• James Rutherford

'Kafka': A Beguiling Mystery-Thriller Crafted in Ode to the Bohemian Master of the Macabre


Movie poster for the film Kafka starring Jeremy Irons

“Kafka” (1991) is a beguiling and alluring mystery film that delivers a fictional depiction of famed Czech writer Franz Kafka (Jeremy Irons) as a young insurance clerk in Prague circa 1919. After the brutal murder of his co-worker Eduard, Kafka finds himself immersed in the mystery surrounding his colleague’s stunning demise.


Depicted as an unassuming introvert, Kafka whiles away his personal time writing short stories akin to Franz Kafka’s real-life tales including “The Trial” and “The Castle”. Only after Eduard’s death is he drawn to the outside world, his inquisitive nature leading him to a clandestine revolutionary group at war with a secretive organization in control of the entire city of Prague. Ostensibly shot in moody black-and-white by cinematographer Walt Lloyd, the film ultimately erupts dramatically into kaleidoscopic color once Kafka enters Prague Castle in climactic confrontation with the city’s ominous overlords.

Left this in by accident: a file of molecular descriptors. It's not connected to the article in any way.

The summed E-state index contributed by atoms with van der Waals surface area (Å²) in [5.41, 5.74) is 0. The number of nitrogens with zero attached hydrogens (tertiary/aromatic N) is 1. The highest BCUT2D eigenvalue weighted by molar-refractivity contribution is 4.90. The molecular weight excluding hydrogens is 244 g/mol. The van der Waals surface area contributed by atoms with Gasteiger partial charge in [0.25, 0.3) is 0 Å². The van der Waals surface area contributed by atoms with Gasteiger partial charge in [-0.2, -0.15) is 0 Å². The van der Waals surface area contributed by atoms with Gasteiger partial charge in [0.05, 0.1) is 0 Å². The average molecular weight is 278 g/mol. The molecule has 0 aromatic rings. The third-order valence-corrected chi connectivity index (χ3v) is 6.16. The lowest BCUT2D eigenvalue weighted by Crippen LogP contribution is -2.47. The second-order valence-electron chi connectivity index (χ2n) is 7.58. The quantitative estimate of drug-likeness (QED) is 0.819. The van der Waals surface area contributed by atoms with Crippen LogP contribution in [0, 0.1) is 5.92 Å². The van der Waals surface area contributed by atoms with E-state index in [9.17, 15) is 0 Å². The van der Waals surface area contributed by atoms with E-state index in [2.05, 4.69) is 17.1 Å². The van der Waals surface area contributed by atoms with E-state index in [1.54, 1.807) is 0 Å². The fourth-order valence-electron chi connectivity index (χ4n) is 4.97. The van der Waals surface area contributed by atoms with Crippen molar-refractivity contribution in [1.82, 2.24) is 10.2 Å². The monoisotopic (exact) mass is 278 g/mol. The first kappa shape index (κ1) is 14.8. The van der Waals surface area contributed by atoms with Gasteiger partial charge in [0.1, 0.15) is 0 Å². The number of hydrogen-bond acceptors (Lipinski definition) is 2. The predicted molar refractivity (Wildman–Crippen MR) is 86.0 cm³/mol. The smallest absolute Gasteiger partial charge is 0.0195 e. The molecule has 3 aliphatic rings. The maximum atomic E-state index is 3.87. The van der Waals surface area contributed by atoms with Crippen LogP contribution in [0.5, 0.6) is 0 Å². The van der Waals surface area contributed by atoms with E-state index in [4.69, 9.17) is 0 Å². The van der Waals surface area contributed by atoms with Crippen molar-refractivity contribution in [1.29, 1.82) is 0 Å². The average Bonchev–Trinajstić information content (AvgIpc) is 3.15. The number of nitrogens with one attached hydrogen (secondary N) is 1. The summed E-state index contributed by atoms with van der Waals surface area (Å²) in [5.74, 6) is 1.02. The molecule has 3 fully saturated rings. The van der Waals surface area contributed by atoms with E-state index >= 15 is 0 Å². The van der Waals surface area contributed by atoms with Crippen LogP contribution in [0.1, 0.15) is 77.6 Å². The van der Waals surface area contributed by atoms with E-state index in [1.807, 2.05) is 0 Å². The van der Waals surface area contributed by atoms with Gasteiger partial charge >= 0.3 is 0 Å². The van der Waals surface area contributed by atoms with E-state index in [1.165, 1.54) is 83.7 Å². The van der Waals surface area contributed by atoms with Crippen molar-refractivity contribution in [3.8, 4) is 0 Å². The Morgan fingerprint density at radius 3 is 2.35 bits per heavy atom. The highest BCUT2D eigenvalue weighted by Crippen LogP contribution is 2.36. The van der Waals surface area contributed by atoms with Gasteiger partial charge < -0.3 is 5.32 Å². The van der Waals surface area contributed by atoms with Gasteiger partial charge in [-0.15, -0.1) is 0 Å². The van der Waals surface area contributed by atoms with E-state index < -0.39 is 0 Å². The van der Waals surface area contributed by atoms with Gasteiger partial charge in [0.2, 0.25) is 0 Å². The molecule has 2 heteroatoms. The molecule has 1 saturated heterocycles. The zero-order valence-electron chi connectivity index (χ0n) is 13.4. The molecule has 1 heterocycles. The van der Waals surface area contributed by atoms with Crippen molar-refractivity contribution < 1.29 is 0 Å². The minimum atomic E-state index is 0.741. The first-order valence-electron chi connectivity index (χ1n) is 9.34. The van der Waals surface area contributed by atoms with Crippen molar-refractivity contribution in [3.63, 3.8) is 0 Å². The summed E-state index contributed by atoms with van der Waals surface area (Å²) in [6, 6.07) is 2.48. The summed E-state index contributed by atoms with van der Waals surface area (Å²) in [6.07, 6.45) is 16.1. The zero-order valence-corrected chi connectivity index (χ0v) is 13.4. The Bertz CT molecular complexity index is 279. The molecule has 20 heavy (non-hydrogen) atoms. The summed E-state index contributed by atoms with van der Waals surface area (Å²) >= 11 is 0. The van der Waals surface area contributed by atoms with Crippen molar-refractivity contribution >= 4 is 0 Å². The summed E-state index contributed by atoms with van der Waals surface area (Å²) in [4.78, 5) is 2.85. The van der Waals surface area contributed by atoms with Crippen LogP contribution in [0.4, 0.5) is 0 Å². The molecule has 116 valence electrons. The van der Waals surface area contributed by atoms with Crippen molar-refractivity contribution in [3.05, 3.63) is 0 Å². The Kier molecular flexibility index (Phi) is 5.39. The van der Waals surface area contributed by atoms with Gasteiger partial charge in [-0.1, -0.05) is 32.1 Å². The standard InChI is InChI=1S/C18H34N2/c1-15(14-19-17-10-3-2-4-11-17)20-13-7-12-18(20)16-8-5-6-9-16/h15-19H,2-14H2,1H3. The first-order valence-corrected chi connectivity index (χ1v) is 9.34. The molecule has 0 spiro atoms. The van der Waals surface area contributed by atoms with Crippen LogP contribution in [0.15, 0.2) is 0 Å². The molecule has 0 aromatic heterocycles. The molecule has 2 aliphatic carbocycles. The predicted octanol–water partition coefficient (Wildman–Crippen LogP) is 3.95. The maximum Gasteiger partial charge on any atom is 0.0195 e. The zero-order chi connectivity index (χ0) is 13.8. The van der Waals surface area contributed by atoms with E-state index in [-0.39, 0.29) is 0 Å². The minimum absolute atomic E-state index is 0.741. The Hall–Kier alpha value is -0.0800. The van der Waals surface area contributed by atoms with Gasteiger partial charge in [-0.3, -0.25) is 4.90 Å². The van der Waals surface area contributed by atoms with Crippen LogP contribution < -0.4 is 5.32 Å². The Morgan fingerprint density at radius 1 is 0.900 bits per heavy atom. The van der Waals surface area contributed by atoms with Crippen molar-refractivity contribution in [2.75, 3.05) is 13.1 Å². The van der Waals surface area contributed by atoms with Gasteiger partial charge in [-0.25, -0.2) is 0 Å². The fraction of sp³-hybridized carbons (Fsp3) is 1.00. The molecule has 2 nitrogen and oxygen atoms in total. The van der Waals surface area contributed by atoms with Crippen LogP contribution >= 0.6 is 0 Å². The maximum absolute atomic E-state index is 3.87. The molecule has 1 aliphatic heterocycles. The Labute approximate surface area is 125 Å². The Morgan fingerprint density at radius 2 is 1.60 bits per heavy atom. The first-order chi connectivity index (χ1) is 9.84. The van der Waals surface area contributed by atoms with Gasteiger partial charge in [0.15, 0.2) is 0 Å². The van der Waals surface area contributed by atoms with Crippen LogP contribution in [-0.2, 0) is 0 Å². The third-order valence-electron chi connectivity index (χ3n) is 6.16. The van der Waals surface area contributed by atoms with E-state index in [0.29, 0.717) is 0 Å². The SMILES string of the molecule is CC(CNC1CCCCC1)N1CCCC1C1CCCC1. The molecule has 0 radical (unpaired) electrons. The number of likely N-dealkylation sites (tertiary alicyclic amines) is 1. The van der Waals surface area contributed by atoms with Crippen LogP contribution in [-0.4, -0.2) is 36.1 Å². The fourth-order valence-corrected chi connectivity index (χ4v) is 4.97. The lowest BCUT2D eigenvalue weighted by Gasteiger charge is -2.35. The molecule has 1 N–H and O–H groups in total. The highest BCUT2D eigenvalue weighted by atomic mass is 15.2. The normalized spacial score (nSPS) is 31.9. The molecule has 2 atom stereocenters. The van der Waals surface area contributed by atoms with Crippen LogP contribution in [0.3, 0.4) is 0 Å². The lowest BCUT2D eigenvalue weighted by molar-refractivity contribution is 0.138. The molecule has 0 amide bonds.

Written by Lem Dobbs and directed by a young Steven Soderbergh (“Sex, Lies, and Videotape”, “Traffic”), “Kafka” is a thoroughly transfixing ode to the Bohemian master of the macabre. Dobbs and Soderbergh have amalgamated many of Kafka’s tropes and thematic elements into this wry pastiche of influence, delivering an enticing tale of paranoia and oppression. An elegant, unnerving creation replete with shades of black humor and bristling unease, it serves as a fascinating early entry into the remarkable oeuvre of one of the finest filmmakers of the past 30 years.